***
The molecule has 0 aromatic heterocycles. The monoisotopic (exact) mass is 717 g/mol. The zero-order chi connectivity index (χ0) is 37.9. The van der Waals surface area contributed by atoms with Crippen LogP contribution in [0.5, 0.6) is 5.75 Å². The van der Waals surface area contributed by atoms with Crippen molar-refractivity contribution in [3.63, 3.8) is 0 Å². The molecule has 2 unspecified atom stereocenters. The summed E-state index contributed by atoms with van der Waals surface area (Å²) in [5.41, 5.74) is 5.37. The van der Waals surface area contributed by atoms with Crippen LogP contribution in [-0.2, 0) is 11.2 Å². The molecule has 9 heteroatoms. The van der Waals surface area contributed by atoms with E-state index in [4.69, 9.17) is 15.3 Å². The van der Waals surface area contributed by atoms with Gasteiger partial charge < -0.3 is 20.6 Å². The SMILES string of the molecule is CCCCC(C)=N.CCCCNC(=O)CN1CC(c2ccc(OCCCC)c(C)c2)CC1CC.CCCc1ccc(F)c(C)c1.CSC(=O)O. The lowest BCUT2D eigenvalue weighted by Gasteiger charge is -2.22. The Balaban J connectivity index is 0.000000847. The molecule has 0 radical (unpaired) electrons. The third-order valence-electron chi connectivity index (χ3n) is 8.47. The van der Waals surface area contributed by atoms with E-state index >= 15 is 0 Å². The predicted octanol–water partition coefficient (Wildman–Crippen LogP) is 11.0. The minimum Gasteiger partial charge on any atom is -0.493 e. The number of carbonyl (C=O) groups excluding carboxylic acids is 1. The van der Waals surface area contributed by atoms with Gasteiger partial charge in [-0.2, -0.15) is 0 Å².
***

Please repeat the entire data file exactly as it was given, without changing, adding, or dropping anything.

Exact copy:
The molecule has 0 aromatic heterocycles. The monoisotopic (exact) mass is 717 g/mol. The zero-order chi connectivity index (χ0) is 37.9. The van der Waals surface area contributed by atoms with Crippen LogP contribution in [0.5, 0.6) is 5.75 Å². The van der Waals surface area contributed by atoms with Crippen molar-refractivity contribution in [3.63, 3.8) is 0 Å². The molecule has 2 unspecified atom stereocenters. The summed E-state index contributed by atoms with van der Waals surface area (Å²) in [5.41, 5.74) is 5.37. The van der Waals surface area contributed by atoms with Crippen LogP contribution in [-0.2, 0) is 11.2 Å². The molecule has 9 heteroatoms. The van der Waals surface area contributed by atoms with E-state index in [4.69, 9.17) is 15.3 Å². The van der Waals surface area contributed by atoms with Gasteiger partial charge < -0.3 is 20.6 Å². The SMILES string of the molecule is CCCCC(C)=N.CCCCNC(=O)CN1CC(c2ccc(OCCCC)c(C)c2)CC1CC.CCCc1ccc(F)c(C)c1.CSC(=O)O. The lowest BCUT2D eigenvalue weighted by Gasteiger charge is -2.22. The Balaban J connectivity index is 0.000000847. The molecule has 0 radical (unpaired) electrons. The third-order valence-electron chi connectivity index (χ3n) is 8.47. The van der Waals surface area contributed by atoms with E-state index >= 15 is 0 Å². The predicted octanol–water partition coefficient (Wildman–Crippen LogP) is 11.0. The minimum Gasteiger partial charge on any atom is -0.493 e. The number of carbonyl (C=O) groups excluding carboxylic acids is 1. The van der Waals surface area contributed by atoms with Gasteiger partial charge in [-0.2, -0.15) is 0 Å².